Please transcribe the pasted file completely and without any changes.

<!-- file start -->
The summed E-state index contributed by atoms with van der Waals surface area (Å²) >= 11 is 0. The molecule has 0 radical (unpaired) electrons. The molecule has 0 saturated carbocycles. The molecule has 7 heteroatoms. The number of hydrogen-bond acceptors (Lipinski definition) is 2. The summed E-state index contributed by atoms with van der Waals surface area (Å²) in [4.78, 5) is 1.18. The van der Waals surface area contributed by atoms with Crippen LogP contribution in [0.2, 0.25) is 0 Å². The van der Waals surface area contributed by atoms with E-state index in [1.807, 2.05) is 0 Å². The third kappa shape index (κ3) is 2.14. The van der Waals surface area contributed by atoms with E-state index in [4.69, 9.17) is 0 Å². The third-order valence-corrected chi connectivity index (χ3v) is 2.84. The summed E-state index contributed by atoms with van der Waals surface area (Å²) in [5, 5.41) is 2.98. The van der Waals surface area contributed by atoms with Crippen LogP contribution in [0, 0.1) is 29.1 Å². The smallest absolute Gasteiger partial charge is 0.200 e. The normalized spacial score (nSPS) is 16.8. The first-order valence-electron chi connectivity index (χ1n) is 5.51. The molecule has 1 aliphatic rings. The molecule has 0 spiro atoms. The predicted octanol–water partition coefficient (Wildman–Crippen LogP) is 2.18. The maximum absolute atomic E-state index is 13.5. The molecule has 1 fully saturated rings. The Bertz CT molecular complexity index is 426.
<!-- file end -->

The summed E-state index contributed by atoms with van der Waals surface area (Å²) >= 11 is 0. The molecule has 0 radical (unpaired) electrons. The molecule has 0 saturated carbocycles. The molecule has 7 heteroatoms. The number of hydrogen-bond acceptors (Lipinski definition) is 2. The summed E-state index contributed by atoms with van der Waals surface area (Å²) in [4.78, 5) is 1.18. The van der Waals surface area contributed by atoms with Crippen LogP contribution in [0.2, 0.25) is 0 Å². The van der Waals surface area contributed by atoms with E-state index in [1.807, 2.05) is 0 Å². The third kappa shape index (κ3) is 2.14. The van der Waals surface area contributed by atoms with E-state index in [4.69, 9.17) is 0 Å². The third-order valence-corrected chi connectivity index (χ3v) is 2.84. The summed E-state index contributed by atoms with van der Waals surface area (Å²) in [5, 5.41) is 2.98. The van der Waals surface area contributed by atoms with Crippen LogP contribution in [0, 0.1) is 29.1 Å². The smallest absolute Gasteiger partial charge is 0.200 e. The normalized spacial score (nSPS) is 16.8. The first-order valence-electron chi connectivity index (χ1n) is 5.51. The molecule has 1 aliphatic rings. The molecule has 0 spiro atoms. The predicted octanol–water partition coefficient (Wildman–Crippen LogP) is 2.18. The maximum absolute atomic E-state index is 13.5. The molecule has 1 fully saturated rings. The Bertz CT molecular complexity index is 426.